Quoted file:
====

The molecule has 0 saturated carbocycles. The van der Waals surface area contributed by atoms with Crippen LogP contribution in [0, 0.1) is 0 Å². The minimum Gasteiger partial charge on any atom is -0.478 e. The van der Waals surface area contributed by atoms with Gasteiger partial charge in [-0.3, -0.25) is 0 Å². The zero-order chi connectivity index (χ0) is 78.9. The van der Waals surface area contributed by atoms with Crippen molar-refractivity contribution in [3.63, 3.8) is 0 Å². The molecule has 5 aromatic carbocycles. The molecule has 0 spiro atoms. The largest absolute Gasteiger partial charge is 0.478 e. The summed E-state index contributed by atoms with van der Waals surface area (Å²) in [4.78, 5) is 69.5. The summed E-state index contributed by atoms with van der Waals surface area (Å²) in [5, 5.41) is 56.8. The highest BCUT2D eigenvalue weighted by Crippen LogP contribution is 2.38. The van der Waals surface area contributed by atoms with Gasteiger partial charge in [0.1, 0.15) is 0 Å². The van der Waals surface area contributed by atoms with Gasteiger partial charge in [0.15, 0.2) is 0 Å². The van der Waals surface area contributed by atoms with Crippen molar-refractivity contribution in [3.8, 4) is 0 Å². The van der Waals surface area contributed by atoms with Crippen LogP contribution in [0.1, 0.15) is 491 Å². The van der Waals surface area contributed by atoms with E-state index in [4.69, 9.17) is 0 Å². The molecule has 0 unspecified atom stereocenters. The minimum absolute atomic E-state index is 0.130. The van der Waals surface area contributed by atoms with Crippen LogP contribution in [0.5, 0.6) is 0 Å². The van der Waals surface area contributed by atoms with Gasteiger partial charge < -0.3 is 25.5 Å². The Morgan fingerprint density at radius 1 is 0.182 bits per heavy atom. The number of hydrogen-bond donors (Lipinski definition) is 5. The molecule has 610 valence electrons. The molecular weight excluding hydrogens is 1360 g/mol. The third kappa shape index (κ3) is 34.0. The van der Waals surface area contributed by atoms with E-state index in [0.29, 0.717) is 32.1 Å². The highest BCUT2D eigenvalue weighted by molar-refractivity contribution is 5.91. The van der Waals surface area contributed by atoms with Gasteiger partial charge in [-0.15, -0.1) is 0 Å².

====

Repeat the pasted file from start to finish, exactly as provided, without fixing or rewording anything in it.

The molecule has 0 saturated carbocycles. The van der Waals surface area contributed by atoms with Crippen LogP contribution in [0, 0.1) is 0 Å². The minimum Gasteiger partial charge on any atom is -0.478 e. The van der Waals surface area contributed by atoms with Gasteiger partial charge in [-0.3, -0.25) is 0 Å². The zero-order chi connectivity index (χ0) is 78.9. The van der Waals surface area contributed by atoms with Crippen molar-refractivity contribution in [3.63, 3.8) is 0 Å². The molecule has 5 aromatic carbocycles. The molecule has 0 spiro atoms. The largest absolute Gasteiger partial charge is 0.478 e. The summed E-state index contributed by atoms with van der Waals surface area (Å²) in [4.78, 5) is 69.5. The summed E-state index contributed by atoms with van der Waals surface area (Å²) in [5, 5.41) is 56.8. The highest BCUT2D eigenvalue weighted by Crippen LogP contribution is 2.38. The van der Waals surface area contributed by atoms with Gasteiger partial charge in [0.1, 0.15) is 0 Å². The van der Waals surface area contributed by atoms with Gasteiger partial charge in [0.15, 0.2) is 0 Å². The van der Waals surface area contributed by atoms with Crippen molar-refractivity contribution in [3.8, 4) is 0 Å². The van der Waals surface area contributed by atoms with Crippen LogP contribution in [0.1, 0.15) is 491 Å². The van der Waals surface area contributed by atoms with E-state index in [4.69, 9.17) is 0 Å². The molecule has 0 unspecified atom stereocenters. The minimum absolute atomic E-state index is 0.130. The van der Waals surface area contributed by atoms with Crippen LogP contribution in [0.5, 0.6) is 0 Å². The van der Waals surface area contributed by atoms with Gasteiger partial charge < -0.3 is 25.5 Å². The Morgan fingerprint density at radius 1 is 0.182 bits per heavy atom. The number of hydrogen-bond donors (Lipinski definition) is 5. The molecule has 610 valence electrons. The molecular weight excluding hydrogens is 1360 g/mol. The third kappa shape index (κ3) is 34.0. The van der Waals surface area contributed by atoms with E-state index in [0.29, 0.717) is 32.1 Å². The highest BCUT2D eigenvalue weighted by molar-refractivity contribution is 5.91. The van der Waals surface area contributed by atoms with Gasteiger partial charge in [-0.15, -0.1) is 0 Å².